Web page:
Taxes can already be extremely confusing for freelancers but it gets even
Navigating the sea of taxes can already be extremely confusing but the water gets even murkier when it comes to pro bono work.
Maybe you agreed to do pro bono work for a charity’s website or maybe you decided to design the collateral for a local 5k.
Regardless of what pro bono work you do, it is still costing you time which is costing you money.
So, can you claim those hours as a deduction on your taxes? Unfortunately no, but you can still claim expenses as a direct result of the pro bono work.
In order to do that you must meet some pretty specific conditions.
“However, before you denounce all good deeds and curse the IRS, you may be able to claim “do-gooder” deductions.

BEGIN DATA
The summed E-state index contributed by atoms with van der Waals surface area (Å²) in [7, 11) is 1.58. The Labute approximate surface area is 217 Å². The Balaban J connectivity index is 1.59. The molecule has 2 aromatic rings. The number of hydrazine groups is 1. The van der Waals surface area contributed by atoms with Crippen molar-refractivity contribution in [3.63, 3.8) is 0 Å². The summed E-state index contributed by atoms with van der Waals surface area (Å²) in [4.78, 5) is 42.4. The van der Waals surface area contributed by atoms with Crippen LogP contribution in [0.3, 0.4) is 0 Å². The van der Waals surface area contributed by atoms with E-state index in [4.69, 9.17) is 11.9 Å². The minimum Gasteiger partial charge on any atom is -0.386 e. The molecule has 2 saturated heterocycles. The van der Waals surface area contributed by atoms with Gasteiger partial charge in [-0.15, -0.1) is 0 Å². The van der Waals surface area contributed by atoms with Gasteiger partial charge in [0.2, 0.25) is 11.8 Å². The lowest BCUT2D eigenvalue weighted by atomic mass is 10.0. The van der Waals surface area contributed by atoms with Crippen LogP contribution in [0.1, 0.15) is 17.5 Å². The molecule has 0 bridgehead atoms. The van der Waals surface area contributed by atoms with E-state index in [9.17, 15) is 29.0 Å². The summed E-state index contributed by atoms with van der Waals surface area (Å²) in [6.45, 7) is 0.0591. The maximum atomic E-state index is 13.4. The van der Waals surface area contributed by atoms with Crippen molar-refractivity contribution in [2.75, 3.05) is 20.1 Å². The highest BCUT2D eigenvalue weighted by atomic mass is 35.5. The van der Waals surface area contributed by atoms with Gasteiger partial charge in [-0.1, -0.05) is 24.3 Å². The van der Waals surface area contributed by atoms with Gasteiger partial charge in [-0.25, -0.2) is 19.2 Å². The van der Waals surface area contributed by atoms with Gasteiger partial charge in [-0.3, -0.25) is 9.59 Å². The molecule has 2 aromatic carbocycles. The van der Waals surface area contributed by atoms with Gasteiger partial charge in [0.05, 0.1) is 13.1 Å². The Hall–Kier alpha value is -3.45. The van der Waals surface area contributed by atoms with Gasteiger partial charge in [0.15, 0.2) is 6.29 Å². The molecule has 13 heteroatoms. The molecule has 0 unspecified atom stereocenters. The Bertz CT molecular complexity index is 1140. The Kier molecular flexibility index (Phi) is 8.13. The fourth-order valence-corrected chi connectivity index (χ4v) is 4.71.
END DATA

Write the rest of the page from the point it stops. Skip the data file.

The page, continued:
These “do-gooder” deductions are certain qualifying expenses incurred while working pro bono for a qualified organization. For example:
- If you own a marketing business and you pay a sub-contractor $1,000 to create a website for a 501(c)3 non-profit organization as part of your pro bono services this represents a tangible expense that would qualify as a tax deduction.
- If you agree to provide and distribute yard signs for a charity event, the cost of the yard signs and your travel expenses for distributing them would be deductible on your tax return.
Essentially, you can claim direct expenses for the supplies and tangible items needed to complete the charitable work you are doing (a notable exclusion to this is office and other equipment unless you give it to the charity) and for indirect expenses such as travel.”
Find out more about claiming pro bono work deductions at Freelancers Union.